The World Health Organization has called antibiotic resistance "a global crisis we can't ignore," one that the Centers for Disease Control and Prevention estimate kills 23,000 people annually in the U.S. alone.
Now, honeybee research could offer clues as to how it spreads.
Scientists have long suspected that animals' digestive tracts might act as reservoirs where microbes can pass on antibiotic resistance genes.
A study by Arizona State University and the Norwegian University of Life Sciences published in December's Molecular Ecology bears out this hypothesis: When bees ingested resistant bacteria while pollinating antibiotic-treated crops, the new microbes conveyed their genetic resistance to other gut bacteria.
"The bacteria are kind of like sharing these resistant genes among each other, and now the bee gut has become a reservoir for spreading antibiotic resistance genes further," said Gro Amdam, a biologist with appointments at both universities, who contributed to the research.
The process is called horizontal gene transfer. The membranes of bacteria contain small pores through which they can exude or take in genetic material, including the genes for antibiotic resistance.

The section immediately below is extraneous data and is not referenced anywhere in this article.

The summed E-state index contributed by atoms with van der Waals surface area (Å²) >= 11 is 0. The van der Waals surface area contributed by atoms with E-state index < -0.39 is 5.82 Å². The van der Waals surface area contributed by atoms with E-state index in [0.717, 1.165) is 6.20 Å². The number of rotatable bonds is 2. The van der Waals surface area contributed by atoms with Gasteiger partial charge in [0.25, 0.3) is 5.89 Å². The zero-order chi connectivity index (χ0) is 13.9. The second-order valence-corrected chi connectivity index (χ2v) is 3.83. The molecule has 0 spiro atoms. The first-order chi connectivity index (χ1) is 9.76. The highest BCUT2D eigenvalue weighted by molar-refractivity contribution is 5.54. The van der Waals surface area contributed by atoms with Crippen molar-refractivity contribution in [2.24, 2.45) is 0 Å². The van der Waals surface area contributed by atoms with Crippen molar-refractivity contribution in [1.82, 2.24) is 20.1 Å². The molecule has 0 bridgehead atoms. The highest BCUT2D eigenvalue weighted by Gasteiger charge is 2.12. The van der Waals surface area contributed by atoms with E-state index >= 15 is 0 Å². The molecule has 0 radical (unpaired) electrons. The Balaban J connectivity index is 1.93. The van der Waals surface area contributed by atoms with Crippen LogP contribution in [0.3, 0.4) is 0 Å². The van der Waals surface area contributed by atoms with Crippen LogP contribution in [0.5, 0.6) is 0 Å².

That's bad news, as microbes could donate those genes to passing pathogens.
Moreover, if the same process takes place in humans, every antibiotic we ingest could widen the resistance pool and worsen the crisis.
The researchers also compared Arizona bees from ASU's Polytechnic Campus to bees from Norway, where use of antibiotics on crops is more restricted, to see if the two different environments produced divergent results in the bees' gut bacteria.
Subsequent genome sequencing revealed that antibiotic resistance to tetracyclines used on crops was comparatively reduced in the Norwegian bees.